It’s proposed that this positive impact on cognitive function is via the regulation of cell apoptosis. SAMP8 mice who received spermidine had decreased expression of apoptosis related markers while increasing positive markers at the same time, showing evidence that spermidine may promote healthy brain aging by helping regulate apoptosis.8

In a three-month study in elderly adults with dementia, 85 subjects between 60 and 96 years of age received a daily dose of either 3.3 milligrams of spermidine or 1.9 milligrams of spermidine within a baked bread roll with breakfast six days per week.9 The study used the CERAD-Plus test to evaluate cognitive abilities including verbal fluency, memory, recall and orientation. The results demonstrated a clear correlation between the intake of spermidine and improvement in cognitive performance in subjects with mild and moderate dementia in the group with the higher spermidine dosage.

Has Antioxidant Properties & Improves Inflammatory Response

Antioxidants can provide protection against oxidation brought on by oxidative stressors. Oxidative stress such as the inflammatory response in the body is a needed response to help kick-start recovery processes; however, excess inflammation can lead to an imbalance of damaging free radicals, including reactive oxygen species (ROS), and the body’s ability to remove them. ROS production is mediated via macrophages and neutrophils in the immune system. Blocking macrophage and neutrophil activation is therefore a potential approach to help promote a healthy inflammatory response and support the body’s natural antioxidant defence.

A study investigated the in vitro and in vivo antioxidant potential of spermidine for reducing pro-inflammatory and oxidative effects in lipopolysaccharide (LPS) stimulated macrophages and zebrafish.10 The study found that spermidine attenuated the body’s primary pro-inflammatory signaling pathway and reduced LPS-induced intracellular accumulation of ROS in macrophages. In addition, spermidine prevented LPS-induced production of nitric oxide (NO), an inflammatory mediator. Spermidine was also found to downregulate LPS-induced NO and ROS production in zebrafish. This study suggests that spermidine may offer antioxidant protective effects that promote a healthy inflammatory response.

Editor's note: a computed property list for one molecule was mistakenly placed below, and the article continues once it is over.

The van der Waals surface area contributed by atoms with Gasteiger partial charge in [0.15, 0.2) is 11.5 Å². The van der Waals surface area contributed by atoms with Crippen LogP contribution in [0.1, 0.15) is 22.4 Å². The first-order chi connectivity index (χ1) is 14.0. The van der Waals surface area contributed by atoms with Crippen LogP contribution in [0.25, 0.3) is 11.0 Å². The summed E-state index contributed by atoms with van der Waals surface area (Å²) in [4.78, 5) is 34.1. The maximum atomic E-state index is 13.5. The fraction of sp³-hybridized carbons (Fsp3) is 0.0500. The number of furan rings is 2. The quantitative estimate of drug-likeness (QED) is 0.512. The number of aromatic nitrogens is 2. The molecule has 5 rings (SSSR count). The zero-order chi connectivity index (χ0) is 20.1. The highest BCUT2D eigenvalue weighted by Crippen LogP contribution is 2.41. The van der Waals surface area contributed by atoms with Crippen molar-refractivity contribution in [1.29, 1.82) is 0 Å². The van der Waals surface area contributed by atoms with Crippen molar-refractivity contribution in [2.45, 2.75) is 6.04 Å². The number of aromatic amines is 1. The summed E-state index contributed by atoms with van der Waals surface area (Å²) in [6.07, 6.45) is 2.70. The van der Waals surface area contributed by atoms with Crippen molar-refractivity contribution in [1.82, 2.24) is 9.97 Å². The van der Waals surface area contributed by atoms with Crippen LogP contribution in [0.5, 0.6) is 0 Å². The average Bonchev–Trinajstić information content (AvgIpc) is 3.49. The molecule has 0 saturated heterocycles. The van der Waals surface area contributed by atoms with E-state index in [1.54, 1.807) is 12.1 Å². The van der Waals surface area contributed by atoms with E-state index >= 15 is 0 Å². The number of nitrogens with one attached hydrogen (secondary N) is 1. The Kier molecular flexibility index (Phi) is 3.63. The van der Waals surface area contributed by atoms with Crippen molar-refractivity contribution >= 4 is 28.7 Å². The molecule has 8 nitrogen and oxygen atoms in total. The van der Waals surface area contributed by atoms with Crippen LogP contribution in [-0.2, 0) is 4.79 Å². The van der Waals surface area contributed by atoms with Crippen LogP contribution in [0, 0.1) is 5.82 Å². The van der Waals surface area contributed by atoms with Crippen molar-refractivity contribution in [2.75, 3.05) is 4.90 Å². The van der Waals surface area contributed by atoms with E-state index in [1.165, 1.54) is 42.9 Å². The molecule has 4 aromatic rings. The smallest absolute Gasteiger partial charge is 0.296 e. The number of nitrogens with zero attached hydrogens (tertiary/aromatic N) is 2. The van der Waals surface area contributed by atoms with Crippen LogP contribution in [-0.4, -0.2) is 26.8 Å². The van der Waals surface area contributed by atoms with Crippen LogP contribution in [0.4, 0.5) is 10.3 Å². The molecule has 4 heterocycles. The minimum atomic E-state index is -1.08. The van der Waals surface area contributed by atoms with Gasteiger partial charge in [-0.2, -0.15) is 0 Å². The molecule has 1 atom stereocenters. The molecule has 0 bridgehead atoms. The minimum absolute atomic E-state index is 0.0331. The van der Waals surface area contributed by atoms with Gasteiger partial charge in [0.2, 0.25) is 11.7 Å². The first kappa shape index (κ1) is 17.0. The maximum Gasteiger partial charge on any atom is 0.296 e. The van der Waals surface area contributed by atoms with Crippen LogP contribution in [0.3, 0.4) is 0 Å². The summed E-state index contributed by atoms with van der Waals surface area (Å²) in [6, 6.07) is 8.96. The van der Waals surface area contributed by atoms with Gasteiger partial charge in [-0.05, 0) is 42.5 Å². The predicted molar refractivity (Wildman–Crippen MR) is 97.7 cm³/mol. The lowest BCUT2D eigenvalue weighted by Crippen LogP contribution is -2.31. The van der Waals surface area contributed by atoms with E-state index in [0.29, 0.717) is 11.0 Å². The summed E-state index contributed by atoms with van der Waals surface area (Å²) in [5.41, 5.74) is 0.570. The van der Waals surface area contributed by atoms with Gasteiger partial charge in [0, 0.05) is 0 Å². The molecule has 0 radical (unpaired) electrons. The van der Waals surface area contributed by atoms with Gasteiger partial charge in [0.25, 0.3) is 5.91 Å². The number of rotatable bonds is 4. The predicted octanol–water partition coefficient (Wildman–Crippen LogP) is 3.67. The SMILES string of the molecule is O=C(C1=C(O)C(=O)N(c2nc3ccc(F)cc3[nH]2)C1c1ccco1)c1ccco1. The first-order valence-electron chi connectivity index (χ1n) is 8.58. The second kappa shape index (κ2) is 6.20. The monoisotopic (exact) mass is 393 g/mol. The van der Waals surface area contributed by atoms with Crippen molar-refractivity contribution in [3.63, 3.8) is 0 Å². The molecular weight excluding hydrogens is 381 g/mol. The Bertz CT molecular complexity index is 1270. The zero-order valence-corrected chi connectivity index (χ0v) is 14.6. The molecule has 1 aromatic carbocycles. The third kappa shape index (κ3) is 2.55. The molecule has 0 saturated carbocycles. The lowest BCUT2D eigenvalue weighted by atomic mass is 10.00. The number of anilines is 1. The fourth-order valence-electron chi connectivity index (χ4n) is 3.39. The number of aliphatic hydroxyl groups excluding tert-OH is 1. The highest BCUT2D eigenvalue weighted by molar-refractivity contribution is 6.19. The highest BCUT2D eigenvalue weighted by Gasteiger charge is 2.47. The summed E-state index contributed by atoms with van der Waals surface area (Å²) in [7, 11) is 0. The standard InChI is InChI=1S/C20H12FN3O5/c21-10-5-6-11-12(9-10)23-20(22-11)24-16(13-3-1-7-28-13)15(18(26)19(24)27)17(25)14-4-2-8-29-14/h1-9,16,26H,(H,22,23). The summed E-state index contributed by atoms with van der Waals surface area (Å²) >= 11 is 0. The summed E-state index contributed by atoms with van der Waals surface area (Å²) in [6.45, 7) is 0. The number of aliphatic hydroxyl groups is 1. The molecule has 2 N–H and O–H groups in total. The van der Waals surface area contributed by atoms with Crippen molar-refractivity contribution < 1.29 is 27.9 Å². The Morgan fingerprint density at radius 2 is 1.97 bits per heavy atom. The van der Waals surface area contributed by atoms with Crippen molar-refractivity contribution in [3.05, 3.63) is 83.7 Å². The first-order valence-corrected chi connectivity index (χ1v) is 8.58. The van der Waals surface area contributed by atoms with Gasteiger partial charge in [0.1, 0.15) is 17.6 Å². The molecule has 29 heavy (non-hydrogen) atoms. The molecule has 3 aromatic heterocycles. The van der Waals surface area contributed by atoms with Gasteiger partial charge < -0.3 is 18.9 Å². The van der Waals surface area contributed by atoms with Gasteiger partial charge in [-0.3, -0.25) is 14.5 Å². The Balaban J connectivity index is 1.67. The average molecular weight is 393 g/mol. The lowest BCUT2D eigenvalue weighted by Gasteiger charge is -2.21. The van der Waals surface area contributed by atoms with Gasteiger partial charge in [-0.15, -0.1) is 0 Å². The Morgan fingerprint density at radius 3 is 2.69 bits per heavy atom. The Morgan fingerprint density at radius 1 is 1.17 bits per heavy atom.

Spermidine may also mediate the inflammatory response via other mechanisms. In spermidine-treated 18-month-old mice, levels of interleukin-6 (IL-6), a pro-inflammatory cytokine, were reduced, and mitochondrial function was improved within the aorta. This was accompanied by reduced atherogenesis.11 This study shows that spermidine may help to reduce inflammation and age-related atherosclerosis.

Lowers Mortality Rate

A long-term prospective population study evaluated the relationship between dietary spermidine intake and mortality, in 829 participants between the ages of 45 and 85.12 In this 20-year study, over 2,500 diet food-frequency assessments were collected, and the results showed that all-cause mortality decreased with higher spermidine intake, even when controlling for age, sex, caloric intake and lifestyle factors.12

The reduction in mortality risk related to a diet rich in spermidine was comparable to that associated with a 5.7-year younger age, when compared with the lower third of spermidine intake. Researchers identified foods containing high amounts of spermidine such as broccoli, mushrooms, cheeses, mushrooms and green peppers.

Maintains Skeletal Muscle